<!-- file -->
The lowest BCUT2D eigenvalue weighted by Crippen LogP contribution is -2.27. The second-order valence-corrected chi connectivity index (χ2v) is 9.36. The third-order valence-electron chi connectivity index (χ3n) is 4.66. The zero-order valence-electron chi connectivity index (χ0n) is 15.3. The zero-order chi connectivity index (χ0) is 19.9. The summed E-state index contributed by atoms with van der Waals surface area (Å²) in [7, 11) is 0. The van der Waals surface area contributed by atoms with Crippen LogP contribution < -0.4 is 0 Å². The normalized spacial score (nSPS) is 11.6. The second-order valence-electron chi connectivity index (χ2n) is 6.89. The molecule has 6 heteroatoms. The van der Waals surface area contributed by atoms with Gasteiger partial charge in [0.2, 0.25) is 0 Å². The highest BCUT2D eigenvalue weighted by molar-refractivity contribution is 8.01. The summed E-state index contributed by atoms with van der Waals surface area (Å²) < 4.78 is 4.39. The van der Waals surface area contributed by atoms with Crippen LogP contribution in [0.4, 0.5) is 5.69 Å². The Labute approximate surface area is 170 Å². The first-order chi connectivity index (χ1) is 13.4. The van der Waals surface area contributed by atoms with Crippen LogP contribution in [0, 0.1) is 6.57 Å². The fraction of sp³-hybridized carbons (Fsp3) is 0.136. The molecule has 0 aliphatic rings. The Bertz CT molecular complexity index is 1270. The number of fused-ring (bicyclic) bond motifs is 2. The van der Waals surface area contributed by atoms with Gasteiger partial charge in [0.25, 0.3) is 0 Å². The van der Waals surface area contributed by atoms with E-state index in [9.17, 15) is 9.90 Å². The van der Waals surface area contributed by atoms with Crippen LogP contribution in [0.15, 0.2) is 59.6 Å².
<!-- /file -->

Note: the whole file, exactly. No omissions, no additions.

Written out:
The lowest BCUT2D eigenvalue weighted by Crippen LogP contribution is -2.27. The second-order valence-corrected chi connectivity index (χ2v) is 9.36. The third-order valence-electron chi connectivity index (χ3n) is 4.66. The zero-order valence-electron chi connectivity index (χ0n) is 15.3. The zero-order chi connectivity index (χ0) is 19.9. The summed E-state index contributed by atoms with van der Waals surface area (Å²) in [7, 11) is 0. The van der Waals surface area contributed by atoms with Crippen LogP contribution < -0.4 is 0 Å². The normalized spacial score (nSPS) is 11.6. The second-order valence-electron chi connectivity index (χ2n) is 6.89. The molecule has 6 heteroatoms. The van der Waals surface area contributed by atoms with Gasteiger partial charge in [0.2, 0.25) is 0 Å². The highest BCUT2D eigenvalue weighted by molar-refractivity contribution is 8.01. The summed E-state index contributed by atoms with van der Waals surface area (Å²) < 4.78 is 4.39. The van der Waals surface area contributed by atoms with Crippen LogP contribution in [0.4, 0.5) is 5.69 Å². The Labute approximate surface area is 170 Å². The first-order chi connectivity index (χ1) is 13.4. The van der Waals surface area contributed by atoms with Crippen LogP contribution in [0, 0.1) is 6.57 Å². The fraction of sp³-hybridized carbons (Fsp3) is 0.136. The molecule has 0 aliphatic rings. The Bertz CT molecular complexity index is 1270. The number of fused-ring (bicyclic) bond motifs is 2. The van der Waals surface area contributed by atoms with Gasteiger partial charge in [0.25, 0.3) is 0 Å². The van der Waals surface area contributed by atoms with E-state index in [9.17, 15) is 9.90 Å². The van der Waals surface area contributed by atoms with Crippen LogP contribution in [0.15, 0.2) is 59.6 Å².